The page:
If you want to build wealth, especially long-term wealth, investing in the stock market is a necessity.
But why? Couldn’t you just invest in real estate, or precious metals like silver and gold, or even a new-fangled investment like cryptocurrency to reach your financial goals? While you could, you’d be missing out on one of the greatest (if not the best) wealth creators of all time.
If you’re a stockholder, you’ve likely felt the rush of adrenaline as you watch the value of your portfolio surge.
But the market doesn’t always go up. Sometimes it goes up and then spikes down, and other times it’s like riding a violently rocky ship, crashing through the waves. If the rocky waters scare you, you may decide that focusing on dividends, rather than capital gains, as a source of return may make more sense for you.
But what exactly are dividends, and how does this source of income work?
Algorithms seem to be in control of everything these days, from the ads we see on Facebook, the shows we watch on Netflix, to what we find when we search on Google.
But what if there were an algorithm that could help you invest smarter? Something that could maximize returns and minimize risk, while possessing smart features such as automatic rebalancing and tax-loss harvesting?
Especially for new investors, wouldn’t it make sense to give this a try?
Robo advisors are still a relatively new product, and yet every year they seem to grow in popularity. One such advisor, called Wealthfront, is one of the largest automatic investment and financial planning services out there.
It’s also one of the most decorated, winning the “Best Robo Advisor of 2019” award, and the “Best Robo Advisor, December 2019” award.
But robo advisors are a dime a dozen these days. Why should you Wealthfront over another company like Betterment?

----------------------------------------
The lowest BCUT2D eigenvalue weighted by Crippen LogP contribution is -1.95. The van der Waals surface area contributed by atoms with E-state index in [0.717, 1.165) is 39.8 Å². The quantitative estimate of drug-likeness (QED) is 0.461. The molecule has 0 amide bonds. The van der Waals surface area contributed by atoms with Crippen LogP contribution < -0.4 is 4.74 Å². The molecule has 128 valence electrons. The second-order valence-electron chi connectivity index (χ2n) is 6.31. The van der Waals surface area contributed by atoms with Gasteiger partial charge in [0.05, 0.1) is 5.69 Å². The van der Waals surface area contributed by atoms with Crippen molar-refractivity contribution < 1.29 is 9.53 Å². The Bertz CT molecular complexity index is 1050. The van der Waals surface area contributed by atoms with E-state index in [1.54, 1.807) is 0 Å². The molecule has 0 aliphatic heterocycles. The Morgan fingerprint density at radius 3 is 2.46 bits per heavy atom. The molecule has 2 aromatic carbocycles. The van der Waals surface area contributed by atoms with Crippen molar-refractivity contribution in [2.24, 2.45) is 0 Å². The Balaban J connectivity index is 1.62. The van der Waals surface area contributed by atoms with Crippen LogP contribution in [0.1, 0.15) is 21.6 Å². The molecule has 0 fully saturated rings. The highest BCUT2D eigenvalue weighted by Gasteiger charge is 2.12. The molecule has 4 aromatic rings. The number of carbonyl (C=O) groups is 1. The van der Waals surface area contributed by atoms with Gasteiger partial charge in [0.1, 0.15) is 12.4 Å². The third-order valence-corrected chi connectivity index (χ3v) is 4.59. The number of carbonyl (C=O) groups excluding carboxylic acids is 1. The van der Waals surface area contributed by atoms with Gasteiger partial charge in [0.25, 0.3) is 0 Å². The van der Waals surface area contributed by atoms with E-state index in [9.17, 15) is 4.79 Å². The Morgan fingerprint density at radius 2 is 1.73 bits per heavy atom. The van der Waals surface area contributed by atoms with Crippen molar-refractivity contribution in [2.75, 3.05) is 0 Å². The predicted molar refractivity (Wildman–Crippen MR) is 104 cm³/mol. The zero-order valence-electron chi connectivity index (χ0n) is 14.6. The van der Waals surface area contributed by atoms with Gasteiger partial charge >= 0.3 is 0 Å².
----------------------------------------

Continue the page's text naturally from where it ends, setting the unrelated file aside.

One of the joys of writing a money blog like Get Rich Slowly is the continuing self-education. I'm always reading and learning about personal finance. A lot of the times -- as in the past month -- this education is about esoteric topics. I'm currently diving deep into the history of personal finance, a subject that's interesting to me but admittedly not of much practical use in the modern world. (Today in the mail, I got a book about advertising and the use of credit during the 1920s. How's that for esoteric?)
But sometimes, this self-education does have practical uses, and it's stuff that I can share with you folks so that you too can become better educated.
For instance, I have a huge blind spot when it comes to so-called "robo-advisors". When I stopped writing here in 2012, robo-advisors existed but they hadn't yet become a Big Deal. By the time I re-purchased this site in 2017, things had changed. Robo-advisors had become a major force in the investment industry -- and I was clueless about what they were.
I've remained (mostly) clueless for almost three years now. I have a general idea of what robo-advisors are and how they operate, but only in the broadest sense. During our weekly planning call on Monday, I mentioned this blind spot to my business partner, Tom.
"You should write about robo-advisors," Tom said. "If you don't know what they are, I'll bet there are plenty of readers who don't know either. Do some research, write it up, and then everybody benefits."
Tom is a smart man.
Here then is my research into the world of robo-advisors. What are they? How do they work? And who should use them? Let's find out.
Pop quiz! If I asked you, "Who invented the index fund?" what would your answer be? I'll bet most of you don't know and don't care. But those who do care would probably answer, "John Bogle, founder of The Vanguard Group." And that's what I would have answered too until a few weeks ago.
But, it turns out, this answer is false.
Yes, Bogle founded the first publicly-available index fund. And yes, Bogle is responsible for popularizing and promoting index funds as the "common sense" investment answer for the average person. For this, he deserves much praise.
But Bogle did not invent index funds. In fact, for a long time he was opposed to the very idea of them!